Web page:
The Do the Write Thing program is open to students in grades 6-12. Students are asked to write an essay describing how gun violence has affected their lives. Essays can be personal stories or essays about how gun violence has affected their community or school. Essays must be 500-1000 words in length.
Ten finalists are selected from the writing contest and their essays are published in a book. The finalists are then invited to participate in a congressional briefing in Washington D.C. The briefing is chaired by Representative Carolyn McCarthy of New York. The finalists meet with lawmakers and discuss the impact of gun violence on their lives.
The program has been successful in raising awareness about the consequences of gun violence. In 2002, the program helped to pass the Youth Violence Prevention Act, which provides funding for violence prevention programs. The program has also helped to change legislation, such as the Gun-Free Schools Act.
The Do the Write Thing program is a valuable resource for students and lawmakers. The program provides a voice for students who have been affected by gun violence and helps to raise awareness about the consequences of gun violence. The program is also a valuable resource for lawmakers, as it helps them to understand the impact of gun violence on young people.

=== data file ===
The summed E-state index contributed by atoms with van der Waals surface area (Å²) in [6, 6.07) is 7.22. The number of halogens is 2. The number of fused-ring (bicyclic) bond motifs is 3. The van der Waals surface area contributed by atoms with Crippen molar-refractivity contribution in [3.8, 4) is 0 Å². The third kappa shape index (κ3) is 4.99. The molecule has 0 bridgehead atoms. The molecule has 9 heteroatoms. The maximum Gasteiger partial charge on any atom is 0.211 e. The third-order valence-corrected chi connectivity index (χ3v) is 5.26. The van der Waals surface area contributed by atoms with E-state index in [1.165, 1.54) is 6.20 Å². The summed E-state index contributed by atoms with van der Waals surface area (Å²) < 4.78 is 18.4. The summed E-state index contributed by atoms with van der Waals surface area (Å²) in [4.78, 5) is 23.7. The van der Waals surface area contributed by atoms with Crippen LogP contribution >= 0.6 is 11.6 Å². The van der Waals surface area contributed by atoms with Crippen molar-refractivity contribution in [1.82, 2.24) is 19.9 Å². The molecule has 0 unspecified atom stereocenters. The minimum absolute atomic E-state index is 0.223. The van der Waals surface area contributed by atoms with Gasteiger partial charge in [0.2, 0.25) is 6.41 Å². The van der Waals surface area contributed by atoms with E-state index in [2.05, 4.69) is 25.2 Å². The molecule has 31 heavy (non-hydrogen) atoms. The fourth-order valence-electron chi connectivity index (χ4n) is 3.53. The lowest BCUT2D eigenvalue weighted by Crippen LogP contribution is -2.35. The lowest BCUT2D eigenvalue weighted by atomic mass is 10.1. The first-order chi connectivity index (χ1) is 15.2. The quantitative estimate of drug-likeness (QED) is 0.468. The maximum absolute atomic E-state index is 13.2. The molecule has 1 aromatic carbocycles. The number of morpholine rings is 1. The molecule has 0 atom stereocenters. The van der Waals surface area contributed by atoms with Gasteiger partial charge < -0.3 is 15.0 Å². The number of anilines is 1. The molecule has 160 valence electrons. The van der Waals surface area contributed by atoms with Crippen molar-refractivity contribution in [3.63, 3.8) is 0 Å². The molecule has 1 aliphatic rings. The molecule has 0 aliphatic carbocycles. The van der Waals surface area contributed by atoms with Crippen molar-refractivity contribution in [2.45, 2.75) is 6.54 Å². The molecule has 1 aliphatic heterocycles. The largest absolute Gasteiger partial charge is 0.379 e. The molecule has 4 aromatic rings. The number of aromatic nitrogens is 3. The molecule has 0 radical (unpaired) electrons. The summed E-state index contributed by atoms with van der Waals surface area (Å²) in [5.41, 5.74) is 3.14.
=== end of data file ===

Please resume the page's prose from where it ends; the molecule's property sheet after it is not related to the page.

The Importance of Examining Essay Examples
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One of the best ways to learn how to write well is to study examples of effective writing. By reading high-quality essays and analyzing their structure, grammar, and style, you can learn to write essays that are clear, concise, and well-written.
Furthermore, reading essay examples can help you understand the assignment question or topic and brainstorm ideas for your essay. By reading a variety of essays on a given topic, you can get a sense of what is expected of you and how to best approach the topic.
Finally, reading essay examples can help you to develop a critical eye and become a better reader and critic of essays. By evaluating and critiquing the essays you read, you will learn how to identify and critique the strengths and weaknesses of essays.